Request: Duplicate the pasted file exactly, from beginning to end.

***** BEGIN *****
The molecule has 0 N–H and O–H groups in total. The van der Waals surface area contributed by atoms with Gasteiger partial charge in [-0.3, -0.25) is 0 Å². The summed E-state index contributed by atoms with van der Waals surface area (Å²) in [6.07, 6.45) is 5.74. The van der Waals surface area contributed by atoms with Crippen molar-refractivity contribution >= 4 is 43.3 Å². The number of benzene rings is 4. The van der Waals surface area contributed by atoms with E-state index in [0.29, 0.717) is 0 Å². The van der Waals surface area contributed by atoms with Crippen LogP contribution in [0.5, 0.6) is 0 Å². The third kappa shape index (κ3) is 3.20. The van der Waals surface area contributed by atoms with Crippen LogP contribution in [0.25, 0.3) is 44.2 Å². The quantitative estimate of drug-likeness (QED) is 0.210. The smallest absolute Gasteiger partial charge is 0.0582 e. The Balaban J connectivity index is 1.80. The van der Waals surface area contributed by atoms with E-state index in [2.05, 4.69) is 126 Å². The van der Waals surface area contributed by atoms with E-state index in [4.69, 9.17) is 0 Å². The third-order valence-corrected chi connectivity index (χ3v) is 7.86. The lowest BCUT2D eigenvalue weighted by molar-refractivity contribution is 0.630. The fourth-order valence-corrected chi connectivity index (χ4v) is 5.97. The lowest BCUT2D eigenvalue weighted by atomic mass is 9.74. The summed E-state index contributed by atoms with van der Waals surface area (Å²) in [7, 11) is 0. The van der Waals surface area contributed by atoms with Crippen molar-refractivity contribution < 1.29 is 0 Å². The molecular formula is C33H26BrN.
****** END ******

The molecule has 0 N–H and O–H groups in total. The van der Waals surface area contributed by atoms with Gasteiger partial charge in [-0.3, -0.25) is 0 Å². The summed E-state index contributed by atoms with van der Waals surface area (Å²) in [6.07, 6.45) is 5.74. The van der Waals surface area contributed by atoms with Crippen molar-refractivity contribution >= 4 is 43.3 Å². The number of benzene rings is 4. The van der Waals surface area contributed by atoms with E-state index in [0.29, 0.717) is 0 Å². The van der Waals surface area contributed by atoms with Crippen LogP contribution in [0.5, 0.6) is 0 Å². The third kappa shape index (κ3) is 3.20. The van der Waals surface area contributed by atoms with Crippen LogP contribution in [0.25, 0.3) is 44.2 Å². The quantitative estimate of drug-likeness (QED) is 0.210. The smallest absolute Gasteiger partial charge is 0.0582 e. The Balaban J connectivity index is 1.80. The van der Waals surface area contributed by atoms with E-state index in [2.05, 4.69) is 126 Å². The van der Waals surface area contributed by atoms with E-state index in [4.69, 9.17) is 0 Å². The third-order valence-corrected chi connectivity index (χ3v) is 7.86. The lowest BCUT2D eigenvalue weighted by molar-refractivity contribution is 0.630. The fourth-order valence-corrected chi connectivity index (χ4v) is 5.97. The lowest BCUT2D eigenvalue weighted by atomic mass is 9.74. The summed E-state index contributed by atoms with van der Waals surface area (Å²) in [7, 11) is 0. The van der Waals surface area contributed by atoms with Crippen molar-refractivity contribution < 1.29 is 0 Å². The molecular formula is C33H26BrN.